The words just happened, formed each other out of my nerves and breathing along the skin and blood I shared with the world.  Physically they were a distillation of all the possibilities of fluency in me.  They were the rhythm of me, the metabolism rush, as dream is, flooding in when the curtains of consciousness fall.  As long as I was articulate, I filled space.  Explaining was more important than living.  Anyway I would live.  This other thing I would do, as defiance of an ordinary life.  As the calling of a magical lineage, as one of its children.

These books are my past bodies.  They are the bodies of me.  How could I choose between them and a photograph of me then, or my rashes, flus, love-making, anxiety attacks, rages, gentleness, my nurturing the children, my teaching classes, my swimming in the glacial Atlantic.  All of them are authentic reproductions.  All of their waves carry into the present, as something or something else.

A photograph is embossed by light on chemicals responsive to light.  The words likewise, in chains of phonemes and syntactic sequences, are as close to essence as the mind can get to glottochronology and the history of language, as the mind can comprehend.

The mind was not clear.  But the light was not absolute either.  Neither reveal the full impact of sensations passing into a body.  Now a large flower blossoms, speechless but the same.

I wanted to write and think forever, the voice knowing nothing except what it’s willing to say.  And yet there’s all the rest, creating havoc with our lives, with civilization, despite good intentions.

Past the wish to speak truth.  Past the certainty we’re not going to fuck up where everyone else did.  Past the public smiles and the private smile.  Past promise and therapy and initiation.

My books as I re-read them are far from perfect, but they are pure.  Whatever they don’t say, they still say.  All their errors are permanently fixed to the folios.  They are also my errors of food, of sleep, of impatience, of forcing initiation.  Indistinguishable to anyone but me they contaminate the text, mixed with mistakes of the typesetter—failures of the operator to reproduce my exact text and the failure of both of us to catch dozens of errors.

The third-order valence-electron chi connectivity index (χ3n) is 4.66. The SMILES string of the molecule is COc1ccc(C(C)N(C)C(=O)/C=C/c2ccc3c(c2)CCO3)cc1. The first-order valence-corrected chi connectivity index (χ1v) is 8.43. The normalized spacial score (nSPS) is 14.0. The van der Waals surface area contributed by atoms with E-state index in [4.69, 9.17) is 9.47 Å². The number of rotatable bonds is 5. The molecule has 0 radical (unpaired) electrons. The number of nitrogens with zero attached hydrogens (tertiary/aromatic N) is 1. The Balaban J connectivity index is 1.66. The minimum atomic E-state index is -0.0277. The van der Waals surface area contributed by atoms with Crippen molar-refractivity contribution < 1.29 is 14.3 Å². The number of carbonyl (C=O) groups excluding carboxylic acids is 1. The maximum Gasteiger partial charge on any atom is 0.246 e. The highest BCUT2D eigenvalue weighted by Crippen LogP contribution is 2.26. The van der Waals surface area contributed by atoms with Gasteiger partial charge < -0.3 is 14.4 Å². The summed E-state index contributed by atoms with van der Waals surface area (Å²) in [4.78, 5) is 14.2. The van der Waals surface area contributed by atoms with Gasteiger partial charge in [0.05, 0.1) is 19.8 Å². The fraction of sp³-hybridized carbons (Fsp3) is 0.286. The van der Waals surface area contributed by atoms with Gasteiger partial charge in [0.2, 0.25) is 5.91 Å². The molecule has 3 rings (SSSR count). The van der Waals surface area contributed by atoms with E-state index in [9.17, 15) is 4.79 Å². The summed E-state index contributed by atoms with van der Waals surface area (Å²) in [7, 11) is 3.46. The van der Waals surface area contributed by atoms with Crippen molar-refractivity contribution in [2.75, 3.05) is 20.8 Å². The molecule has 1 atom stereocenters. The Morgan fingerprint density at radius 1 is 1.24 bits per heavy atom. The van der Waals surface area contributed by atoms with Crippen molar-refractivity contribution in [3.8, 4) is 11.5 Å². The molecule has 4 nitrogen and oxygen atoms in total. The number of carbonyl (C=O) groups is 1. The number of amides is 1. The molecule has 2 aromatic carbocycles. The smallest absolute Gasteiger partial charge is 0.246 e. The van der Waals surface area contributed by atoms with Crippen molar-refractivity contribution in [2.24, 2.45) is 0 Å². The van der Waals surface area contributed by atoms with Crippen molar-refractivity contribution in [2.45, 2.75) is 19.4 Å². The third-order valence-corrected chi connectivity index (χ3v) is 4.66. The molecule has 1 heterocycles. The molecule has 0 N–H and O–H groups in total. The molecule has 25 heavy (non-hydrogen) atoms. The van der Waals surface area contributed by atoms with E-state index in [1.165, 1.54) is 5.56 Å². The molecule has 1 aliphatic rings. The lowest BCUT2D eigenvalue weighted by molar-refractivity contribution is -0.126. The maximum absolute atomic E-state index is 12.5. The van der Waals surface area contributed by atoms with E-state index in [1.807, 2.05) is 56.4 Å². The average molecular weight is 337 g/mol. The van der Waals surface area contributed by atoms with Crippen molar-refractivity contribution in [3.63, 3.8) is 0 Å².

They stand now, all those flaws together.  And they are the same flaws.  I cannot reproach the compositor any more than I can reproach my own mind.  In frustration I want to.  But it is the same frustration that led to the errors.  To persist would relieve nothing.  At least the writing relieved the sultry years of my life, the youth I took out of the fire, the childhood I was least able to live.   Maybe now I’ll write and live both.

I look back and see the changeless starving words pursuing me.  And they are in it for keeps.  They are wonderful, but I have left no room for anyone else to live on this planet, so filled it is with words, visions, and wishes to claim everything that comes from my mind before someone else uses it—and I have failed to claim the thing: the inviolability anyway of my life.  Whether I write or not.  Whether I make a text.  It is all text anyway, written by light, long before I came along to experience it in a vision.  It has always been text: the fiery letters called atoms, the ceaseless spawning cells, the stars themselves.  These things simply exist.  What I share with them is that I exist too.  My writing of them doesn’t bring me one iota closer.  Why not I too, have the courage to live?

Lying on the hard floor of a strange apartment, I cannot get to sleep.  I look up and only a half hour has passed since the last look, but during it I have been through my whole mind.  I am exhausted by consciousness.  If only it were dream it would fade into the tolls of imageless sleep.  But it is like being awake without any of its grace or opportunity.  It reminds me how just beneath the surface, how bad things can get.